Wednesday, September 03, 2008

Exclusive: mC Interview with The Silent Years

Back in July we told you about the latest effort from The Silent Years, The Globe. Without a doubt one of our favorite albums of the year, it is cohesive, concise, and complete. Awash in luxuriant sonic landscapes aided by producer Chris Coady (Grizzly Bear, TV on the Radio, Blonde Redhead), The Globe is the rare album that is simultaneously immediate and timeless. Hailing from Detroit, The Silent Years are no Rock City garage band, more likely honing their craft in the attic or on the roof. Their songs reach gloriously upward, and The Globe progresses in that direction with shades of a concept album. The dense compositions are themselves grand assertions, and Joshua Epstein’s lyrics and vocals follow suit. The album title is the metaphor at play, a symbol of scale in each direction, and the songs shift naturally from the microscopic to the universal.

Josh was kind enough to talk with the middleCoast about creativity, giving art away, and what it means to make a concept album.

The middleCoast
: It is always impressive when an album comes off as a really cohesive album, rather than just a collection of songs, and The Globe is definitely cohesive. Assuming that there is the element of a concept album here: When you have an idea or philosophy that you want to work with throughout an album, does that need to start with the lyrics, or do you trust the musical side to convey the same message?

Josh Epstein: It is my belief that music has it's own way of connecting itself. If you're writing a record, it most likely will have common musical themes and ideas since it's being conceptualized at the same time, and therefore with the same mindset and influences present. Lyrically, a "concept" album is difficult to approach because you risk sounding redundant and you really are bound. That's why the idea of a concept album being about universality was so appealing to me. It's almost as if you take away the burdens of a concept album when you say that it's about everything.

mC: I read that the film "The Powers of 10" was an inspiration. I remember seeing that in film school and being strangely moved by it - both its simplicity as well as its rather overwhelming premise. What all did you take from the film that lead to The Globe as a concept album? And is a unified theme or concept something a whole band must be willing to partake in, or does the vision of an individual take the helm?

JE: The Globe is unapologetically a concept album. That film really made me think, especially when you see the universe fully and then it goes down to the inner workings of an electron and they look exactly the same. It was really interesting to see that. That got me thinking about the fact that everything exists everywhere and it is all similar - just with different scale. Everyone was into the idea, and while I do most of the lyric writing, everyone contributes ideas constantly.

mC: I suppose the fact that I'd even ask these questions is evidence of some profound songwriting. Lyrically, there are a handful of lines that have been running through my head on repeat - some haunting, some comforting, but all that have now become personal to me as listener. What is your take on people interpreting your lyrics and assuming them as their own? Do you care that they may get it wrong? Or are you just pleased that they're getting something?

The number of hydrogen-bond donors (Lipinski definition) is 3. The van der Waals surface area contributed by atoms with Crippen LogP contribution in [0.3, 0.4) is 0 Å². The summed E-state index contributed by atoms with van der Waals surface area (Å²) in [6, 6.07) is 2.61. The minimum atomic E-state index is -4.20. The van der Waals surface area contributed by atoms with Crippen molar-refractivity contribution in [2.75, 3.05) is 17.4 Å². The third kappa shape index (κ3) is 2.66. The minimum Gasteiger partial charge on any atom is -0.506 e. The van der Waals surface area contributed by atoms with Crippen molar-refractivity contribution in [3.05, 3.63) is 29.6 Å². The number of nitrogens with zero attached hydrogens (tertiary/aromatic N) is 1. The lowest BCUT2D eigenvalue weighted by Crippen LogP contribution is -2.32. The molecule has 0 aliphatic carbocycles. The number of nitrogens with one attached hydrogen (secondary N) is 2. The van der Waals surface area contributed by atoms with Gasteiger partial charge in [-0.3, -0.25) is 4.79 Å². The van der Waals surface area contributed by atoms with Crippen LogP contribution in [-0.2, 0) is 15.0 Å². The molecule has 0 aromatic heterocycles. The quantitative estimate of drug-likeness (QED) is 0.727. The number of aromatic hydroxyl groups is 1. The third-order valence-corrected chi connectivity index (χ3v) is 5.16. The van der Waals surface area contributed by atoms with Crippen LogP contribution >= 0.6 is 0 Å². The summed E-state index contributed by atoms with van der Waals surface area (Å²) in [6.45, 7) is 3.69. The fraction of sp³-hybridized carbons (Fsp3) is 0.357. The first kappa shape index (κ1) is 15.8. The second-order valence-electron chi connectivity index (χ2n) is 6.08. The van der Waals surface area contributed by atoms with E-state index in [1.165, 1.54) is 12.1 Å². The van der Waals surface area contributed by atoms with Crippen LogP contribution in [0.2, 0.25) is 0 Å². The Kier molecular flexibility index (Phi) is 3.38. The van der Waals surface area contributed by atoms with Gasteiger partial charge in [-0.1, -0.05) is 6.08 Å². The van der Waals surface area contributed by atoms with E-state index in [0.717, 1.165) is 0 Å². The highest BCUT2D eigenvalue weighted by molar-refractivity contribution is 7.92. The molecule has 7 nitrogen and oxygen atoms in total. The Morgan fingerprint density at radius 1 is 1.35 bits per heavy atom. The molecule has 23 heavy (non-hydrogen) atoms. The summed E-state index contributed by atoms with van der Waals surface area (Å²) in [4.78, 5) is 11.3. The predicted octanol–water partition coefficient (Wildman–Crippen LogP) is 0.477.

JE: That is really nice to hear, thank you. I have always been a fan of lyrics that strike you deeply right away, and then have the ability to hold many meanings as often as you can think of them. There is never a wrong meaning that can be inferred. Art - in this case, music - is everyone's. As soon as it leaves your lips as a singer it's everyone's. And I would never dream of taking it back.

mC: Musically the album soars. How was working with Chris Coady, and how much influence did he have on the album's sound? The fact that he's worked with some of the best bands out there right now - Blonde Redhead, TV on the Radio, Grizzly Bear - certainly leads one to assume that he knows what he's doing. But how did he alter your sound versus how you wanted to alter it yourselves from your self-titled album?

JE: Chris came into the picture after everything was recorded. We had the feeling that the collection of songs was good, but really busy and could end up a clusterfuck if we didn't get someone who had a bit more experience to mix it. Chris immediately made things sound clearer and more focused, which is why he is so talented and accomplished.

mC: Overall, the tone of the album brings to mind the word Bittersweet. There's this sense that, yeah things sure can get bleak, but isn't life on this planet amazing? I love the sing-along finale of "Open up our eyes wide, so we can see more!". Like a reaffirmation, or at least a reminder to keep an eye on the horizon and things will surely get better. Am I interpreting this on a personal level again, or is there some intention in the songwriting of a bittersweet notion throughout? Is it safe to assume that the overall tone of an album reflects the personal outlook(s) of the artist(s)?

JE: Life is difficult, and there is meaning in that. I had a conversation with my sister today about the idea that a utopian lifestyle would have the potential to suck the creativity out of the world. This is not to say that art has to come from suffering, but there is meaning to be found in that suffering and art can come from there.

The Globe is out now on Defend Music.

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1 comment:

Senor Juevos said...

J - Glad to hear you scored an interview with Silent Years. You are so good at this shit man. I love it...and i love their last album. Gonna pick up this one as well. Keep it up man.